There is of course more that could be said, more that could be debated, so on and so forth. But if you approach the matter objectively, you must acknowledge that this isn't a clear cut-and-dry case.


Nope.

Quote:
http://edition.cnn.com/2012/05/11/politics/btn-same-sex-marriage

39 -- The number of U.S. states that have banned same-sex marriage.

5 -- The number of U.S. states that allow civil unions between same-sex couples, but not marriage.

6 -- The number of U.S. states that allow same-sex marriage, along with the District of Columbia. However, due to the Defense of Marriage Act, the federal government does not recognize the same-sex marriages in these states.

1,100 -- The number of federal benefits to marriage.


Or better;; http://edition.cnn.com/2012/01/01/us/civil-unions

Quote:
With Hawaii and Delaware joining the list Sunday, five states now recognize same-sex civil unions, while six other states and Washington, D.C., allow same-sex marriage, according to the National Conference of State Legislatures.


That equals 11 if DC is one of the six, 12 if it is not... they could be a little more clear.
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Casual Notice
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PostPosted: Tue Feb 19, 2013 1:41 pm    Post subject: Reply with quote

I think the point marscaleb was trying to make, as erroneous as his statistics may have been, was that there are levels and degrees to what we consider "marriage" in the United States, and various applicable definitions.

The civil aspect of marriage is hard to pin down. Essentially, those who seek only to recognize civil unions (that is combined mutual co-habitation contracts between individuals that encompass the separate contracts of survivorship, shared power-of-attorney, and reasonable liquidation of joint assets) see marriage in that light: Two people who shoose, for love's sake, to live together and share of their hearth and home.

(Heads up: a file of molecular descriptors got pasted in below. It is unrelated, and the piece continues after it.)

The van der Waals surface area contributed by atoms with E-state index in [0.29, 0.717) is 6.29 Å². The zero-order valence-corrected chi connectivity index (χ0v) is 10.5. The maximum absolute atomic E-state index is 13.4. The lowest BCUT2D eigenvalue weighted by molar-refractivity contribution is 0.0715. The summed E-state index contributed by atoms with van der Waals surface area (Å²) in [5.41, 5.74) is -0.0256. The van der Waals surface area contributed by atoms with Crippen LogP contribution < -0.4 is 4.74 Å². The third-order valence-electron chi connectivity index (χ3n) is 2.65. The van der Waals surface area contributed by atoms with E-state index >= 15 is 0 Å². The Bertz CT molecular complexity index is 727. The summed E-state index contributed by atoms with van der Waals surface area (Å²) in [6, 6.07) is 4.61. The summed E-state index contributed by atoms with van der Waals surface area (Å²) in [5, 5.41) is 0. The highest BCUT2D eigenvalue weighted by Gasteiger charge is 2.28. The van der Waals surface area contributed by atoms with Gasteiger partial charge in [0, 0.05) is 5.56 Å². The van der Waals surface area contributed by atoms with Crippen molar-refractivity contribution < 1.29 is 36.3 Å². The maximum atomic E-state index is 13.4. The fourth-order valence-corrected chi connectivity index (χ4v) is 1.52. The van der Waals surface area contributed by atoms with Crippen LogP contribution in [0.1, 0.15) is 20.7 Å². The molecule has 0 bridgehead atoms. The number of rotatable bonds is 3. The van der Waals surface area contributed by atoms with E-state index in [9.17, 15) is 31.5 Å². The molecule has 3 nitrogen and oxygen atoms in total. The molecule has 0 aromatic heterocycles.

This level alone carries with it a supply of political time bombs. If homosexual cohabitants are entitled to the full menu of benefits and priveleges afforded by government-recognized union, then why not (as VL points out) polygamous households? More to the point, why not households where families are forced together due to economic circumstance, but where adult children no longer qualify as dependents due to age?

Then you add in the cuktural/religious aspect. The word "marriage" carries with it a lot of freighting that cannot be attributed simply to the suite of benefits afforded by the civil union contract. The modern connotations have somewhat muddies the historical accuracies, here. It's a fact that until about the turn of the last century, "marriage" (in the sense of registered with the government and sanctified by the church) was not something the majority of people were inclined to do, but the rise of the middle class in the late 19th century combined with the mechanization of records made public marriage so necessary that in a few generations, most Americans have forgotten there was ever any other way.